Enduring relationship will likely lock the two militaries.
Barack Obama, the US president, said in a message this weekend that Iraq would “chart its own course” as US combat operations come to an end. This may have been welcome news for war-weary Americans, but it has fuelled anxieties about the future among Iraqis.
Meeting the August 31 deadline allows Obama to say he is fulfilling a pledge to end the war launched by George Bush, his predecessor, seven years ago.
However, some 50,000 US troops will remain until the end of 2011 to advise Iraqi security forces in combat missions and protect US interests – in what Washington is calling an “advisory and support” role.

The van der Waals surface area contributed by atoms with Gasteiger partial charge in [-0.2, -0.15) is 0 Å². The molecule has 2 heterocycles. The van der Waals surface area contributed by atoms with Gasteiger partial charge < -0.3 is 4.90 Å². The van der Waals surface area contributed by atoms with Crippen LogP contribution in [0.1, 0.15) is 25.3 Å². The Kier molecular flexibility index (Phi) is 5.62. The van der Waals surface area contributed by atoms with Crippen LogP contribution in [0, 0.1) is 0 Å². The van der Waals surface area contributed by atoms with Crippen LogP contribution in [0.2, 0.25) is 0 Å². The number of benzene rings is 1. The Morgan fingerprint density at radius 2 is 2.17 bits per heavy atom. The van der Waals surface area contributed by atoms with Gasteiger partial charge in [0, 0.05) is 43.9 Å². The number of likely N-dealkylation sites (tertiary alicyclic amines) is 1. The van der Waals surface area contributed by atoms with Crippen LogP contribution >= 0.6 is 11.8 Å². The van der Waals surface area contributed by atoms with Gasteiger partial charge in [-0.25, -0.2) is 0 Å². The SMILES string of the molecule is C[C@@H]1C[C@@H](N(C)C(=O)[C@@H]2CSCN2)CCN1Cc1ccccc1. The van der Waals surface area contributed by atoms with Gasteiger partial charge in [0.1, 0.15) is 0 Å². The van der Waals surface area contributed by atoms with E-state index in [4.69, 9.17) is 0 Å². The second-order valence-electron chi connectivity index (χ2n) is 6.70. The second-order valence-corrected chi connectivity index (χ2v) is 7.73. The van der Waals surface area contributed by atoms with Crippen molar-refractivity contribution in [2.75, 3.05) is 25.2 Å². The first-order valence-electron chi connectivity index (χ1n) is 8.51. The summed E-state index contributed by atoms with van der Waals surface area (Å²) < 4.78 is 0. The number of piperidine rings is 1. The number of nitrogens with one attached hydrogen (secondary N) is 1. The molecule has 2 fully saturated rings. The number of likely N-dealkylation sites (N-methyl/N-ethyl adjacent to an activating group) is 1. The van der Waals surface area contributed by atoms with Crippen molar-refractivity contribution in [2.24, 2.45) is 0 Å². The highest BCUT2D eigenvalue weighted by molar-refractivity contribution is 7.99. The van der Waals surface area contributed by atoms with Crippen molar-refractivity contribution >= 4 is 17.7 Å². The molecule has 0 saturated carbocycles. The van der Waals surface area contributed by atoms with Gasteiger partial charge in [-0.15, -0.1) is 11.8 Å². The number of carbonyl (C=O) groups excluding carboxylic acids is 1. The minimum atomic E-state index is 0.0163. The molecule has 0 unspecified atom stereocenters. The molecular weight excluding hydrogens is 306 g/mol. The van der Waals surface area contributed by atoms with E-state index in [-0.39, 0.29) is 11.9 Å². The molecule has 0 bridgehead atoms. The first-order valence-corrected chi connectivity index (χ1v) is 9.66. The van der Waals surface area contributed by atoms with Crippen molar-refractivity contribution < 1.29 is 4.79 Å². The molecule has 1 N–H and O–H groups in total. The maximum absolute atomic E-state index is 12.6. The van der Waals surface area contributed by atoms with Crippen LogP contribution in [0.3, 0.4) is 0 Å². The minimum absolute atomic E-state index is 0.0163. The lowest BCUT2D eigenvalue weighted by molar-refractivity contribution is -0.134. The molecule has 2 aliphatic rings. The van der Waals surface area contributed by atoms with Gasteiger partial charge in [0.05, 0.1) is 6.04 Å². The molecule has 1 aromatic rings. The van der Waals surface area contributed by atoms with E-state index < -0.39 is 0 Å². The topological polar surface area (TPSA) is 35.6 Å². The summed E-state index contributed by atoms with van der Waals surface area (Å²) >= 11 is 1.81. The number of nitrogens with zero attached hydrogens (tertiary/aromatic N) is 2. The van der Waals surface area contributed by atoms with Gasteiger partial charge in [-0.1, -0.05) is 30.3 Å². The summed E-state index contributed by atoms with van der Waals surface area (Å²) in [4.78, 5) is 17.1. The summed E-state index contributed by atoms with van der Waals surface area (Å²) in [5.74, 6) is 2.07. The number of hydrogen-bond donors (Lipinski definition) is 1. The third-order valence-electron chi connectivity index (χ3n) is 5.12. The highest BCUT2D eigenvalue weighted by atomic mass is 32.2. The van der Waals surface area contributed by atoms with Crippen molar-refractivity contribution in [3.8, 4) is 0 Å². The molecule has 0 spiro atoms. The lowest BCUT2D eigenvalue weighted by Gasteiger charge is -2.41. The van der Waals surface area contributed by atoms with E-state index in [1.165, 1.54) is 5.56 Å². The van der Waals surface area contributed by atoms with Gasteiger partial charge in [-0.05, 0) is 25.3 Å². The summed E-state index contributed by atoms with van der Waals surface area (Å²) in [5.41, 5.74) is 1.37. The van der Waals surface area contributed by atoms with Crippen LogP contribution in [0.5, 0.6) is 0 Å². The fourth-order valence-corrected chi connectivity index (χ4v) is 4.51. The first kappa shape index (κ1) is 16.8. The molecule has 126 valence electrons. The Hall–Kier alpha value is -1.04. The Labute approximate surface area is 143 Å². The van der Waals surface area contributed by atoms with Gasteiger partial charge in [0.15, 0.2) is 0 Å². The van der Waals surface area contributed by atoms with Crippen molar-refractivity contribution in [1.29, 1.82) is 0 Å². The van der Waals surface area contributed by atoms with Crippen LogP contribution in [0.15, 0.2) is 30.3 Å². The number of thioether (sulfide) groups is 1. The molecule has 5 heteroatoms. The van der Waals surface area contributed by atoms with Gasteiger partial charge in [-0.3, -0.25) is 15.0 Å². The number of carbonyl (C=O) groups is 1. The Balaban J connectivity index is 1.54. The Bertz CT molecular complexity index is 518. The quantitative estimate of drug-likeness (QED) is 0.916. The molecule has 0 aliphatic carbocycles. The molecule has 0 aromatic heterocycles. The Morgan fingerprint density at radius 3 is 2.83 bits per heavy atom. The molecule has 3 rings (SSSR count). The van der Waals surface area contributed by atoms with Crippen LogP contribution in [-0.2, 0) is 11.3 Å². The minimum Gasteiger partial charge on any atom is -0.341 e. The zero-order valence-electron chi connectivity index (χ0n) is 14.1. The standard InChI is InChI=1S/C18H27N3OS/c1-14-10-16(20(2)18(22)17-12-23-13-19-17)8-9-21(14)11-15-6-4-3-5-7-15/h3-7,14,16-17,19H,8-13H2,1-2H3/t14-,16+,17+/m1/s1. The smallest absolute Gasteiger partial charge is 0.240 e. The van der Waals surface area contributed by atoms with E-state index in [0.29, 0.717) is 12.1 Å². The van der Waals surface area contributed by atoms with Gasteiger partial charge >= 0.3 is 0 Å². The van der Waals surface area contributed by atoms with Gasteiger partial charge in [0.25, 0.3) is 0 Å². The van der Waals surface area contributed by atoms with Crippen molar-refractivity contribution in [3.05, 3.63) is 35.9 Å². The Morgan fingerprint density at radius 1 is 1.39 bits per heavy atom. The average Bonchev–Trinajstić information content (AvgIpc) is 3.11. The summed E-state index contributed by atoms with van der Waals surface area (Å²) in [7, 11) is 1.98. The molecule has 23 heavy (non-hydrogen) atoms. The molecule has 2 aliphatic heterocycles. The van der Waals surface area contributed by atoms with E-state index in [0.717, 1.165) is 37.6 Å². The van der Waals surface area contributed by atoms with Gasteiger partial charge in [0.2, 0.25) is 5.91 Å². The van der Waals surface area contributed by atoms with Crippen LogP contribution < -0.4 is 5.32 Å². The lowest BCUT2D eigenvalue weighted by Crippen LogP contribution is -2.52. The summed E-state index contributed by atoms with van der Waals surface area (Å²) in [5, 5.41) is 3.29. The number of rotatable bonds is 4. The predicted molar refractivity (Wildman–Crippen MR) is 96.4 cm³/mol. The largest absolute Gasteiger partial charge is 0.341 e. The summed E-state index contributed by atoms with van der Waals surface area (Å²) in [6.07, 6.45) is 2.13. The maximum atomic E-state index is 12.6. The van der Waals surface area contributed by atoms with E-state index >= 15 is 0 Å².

But the failure of Iraqi leaders to form a new government almost six months after elections, and persistent attacks by fighters, have done little to instill confidence among Iraqis.
Overall violence in Iraq has fallen sharply since the peak in 2006-07 of the sectarian killings unleashed after the 2003 US-led invasion, but levels of violence remain high.
Al Jazeera’s Mike Hanna reports from Baghdad on Iraqis who are left wondering what the future will bring.
“Although security remains a major concern for Iraqis, as US forces reduce their numbers in the country, of prime concern still is the lack of any effective governance,” our correspondent said.